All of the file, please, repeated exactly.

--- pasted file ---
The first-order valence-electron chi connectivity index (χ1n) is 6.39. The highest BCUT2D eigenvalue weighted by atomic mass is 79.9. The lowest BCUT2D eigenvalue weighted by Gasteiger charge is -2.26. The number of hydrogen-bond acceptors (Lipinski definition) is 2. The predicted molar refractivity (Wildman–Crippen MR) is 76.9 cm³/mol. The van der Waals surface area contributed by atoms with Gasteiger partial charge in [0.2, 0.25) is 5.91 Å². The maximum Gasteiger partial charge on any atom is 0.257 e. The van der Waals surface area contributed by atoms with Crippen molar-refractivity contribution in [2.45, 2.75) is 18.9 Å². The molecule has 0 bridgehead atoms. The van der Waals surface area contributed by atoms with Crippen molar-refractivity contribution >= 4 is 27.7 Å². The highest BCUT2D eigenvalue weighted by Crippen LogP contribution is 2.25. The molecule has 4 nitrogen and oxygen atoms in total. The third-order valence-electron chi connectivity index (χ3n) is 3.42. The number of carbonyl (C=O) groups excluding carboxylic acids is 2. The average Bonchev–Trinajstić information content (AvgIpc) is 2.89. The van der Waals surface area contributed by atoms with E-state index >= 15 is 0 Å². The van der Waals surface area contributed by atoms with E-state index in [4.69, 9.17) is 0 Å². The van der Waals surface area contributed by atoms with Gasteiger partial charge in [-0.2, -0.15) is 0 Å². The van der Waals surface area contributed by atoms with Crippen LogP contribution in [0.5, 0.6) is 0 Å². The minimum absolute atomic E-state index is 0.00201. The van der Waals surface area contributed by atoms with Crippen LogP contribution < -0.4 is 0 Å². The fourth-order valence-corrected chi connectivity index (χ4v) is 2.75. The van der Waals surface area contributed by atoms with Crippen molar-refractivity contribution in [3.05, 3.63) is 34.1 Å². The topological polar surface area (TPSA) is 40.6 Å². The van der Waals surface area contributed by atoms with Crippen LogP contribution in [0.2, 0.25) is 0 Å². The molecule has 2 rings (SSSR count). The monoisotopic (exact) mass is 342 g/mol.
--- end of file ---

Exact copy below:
The first-order valence-electron chi connectivity index (χ1n) is 6.39. The highest BCUT2D eigenvalue weighted by atomic mass is 79.9. The lowest BCUT2D eigenvalue weighted by Gasteiger charge is -2.26. The number of hydrogen-bond acceptors (Lipinski definition) is 2. The predicted molar refractivity (Wildman–Crippen MR) is 76.9 cm³/mol. The van der Waals surface area contributed by atoms with Gasteiger partial charge in [0.2, 0.25) is 5.91 Å². The maximum Gasteiger partial charge on any atom is 0.257 e. The van der Waals surface area contributed by atoms with Crippen molar-refractivity contribution in [2.45, 2.75) is 18.9 Å². The molecule has 0 bridgehead atoms. The van der Waals surface area contributed by atoms with Crippen molar-refractivity contribution >= 4 is 27.7 Å². The highest BCUT2D eigenvalue weighted by Crippen LogP contribution is 2.25. The molecule has 4 nitrogen and oxygen atoms in total. The third-order valence-electron chi connectivity index (χ3n) is 3.42. The number of carbonyl (C=O) groups excluding carboxylic acids is 2. The average Bonchev–Trinajstić information content (AvgIpc) is 2.89. The van der Waals surface area contributed by atoms with E-state index >= 15 is 0 Å². The van der Waals surface area contributed by atoms with E-state index in [4.69, 9.17) is 0 Å². The van der Waals surface area contributed by atoms with Gasteiger partial charge in [-0.2, -0.15) is 0 Å². The van der Waals surface area contributed by atoms with Crippen LogP contribution in [0.5, 0.6) is 0 Å². The minimum absolute atomic E-state index is 0.00201. The van der Waals surface area contributed by atoms with Crippen LogP contribution < -0.4 is 0 Å². The fourth-order valence-corrected chi connectivity index (χ4v) is 2.75. The van der Waals surface area contributed by atoms with Crippen molar-refractivity contribution in [3.05, 3.63) is 34.1 Å². The topological polar surface area (TPSA) is 40.6 Å². The van der Waals surface area contributed by atoms with Crippen LogP contribution in [0.2, 0.25) is 0 Å². The molecule has 2 rings (SSSR count). The monoisotopic (exact) mass is 342 g/mol.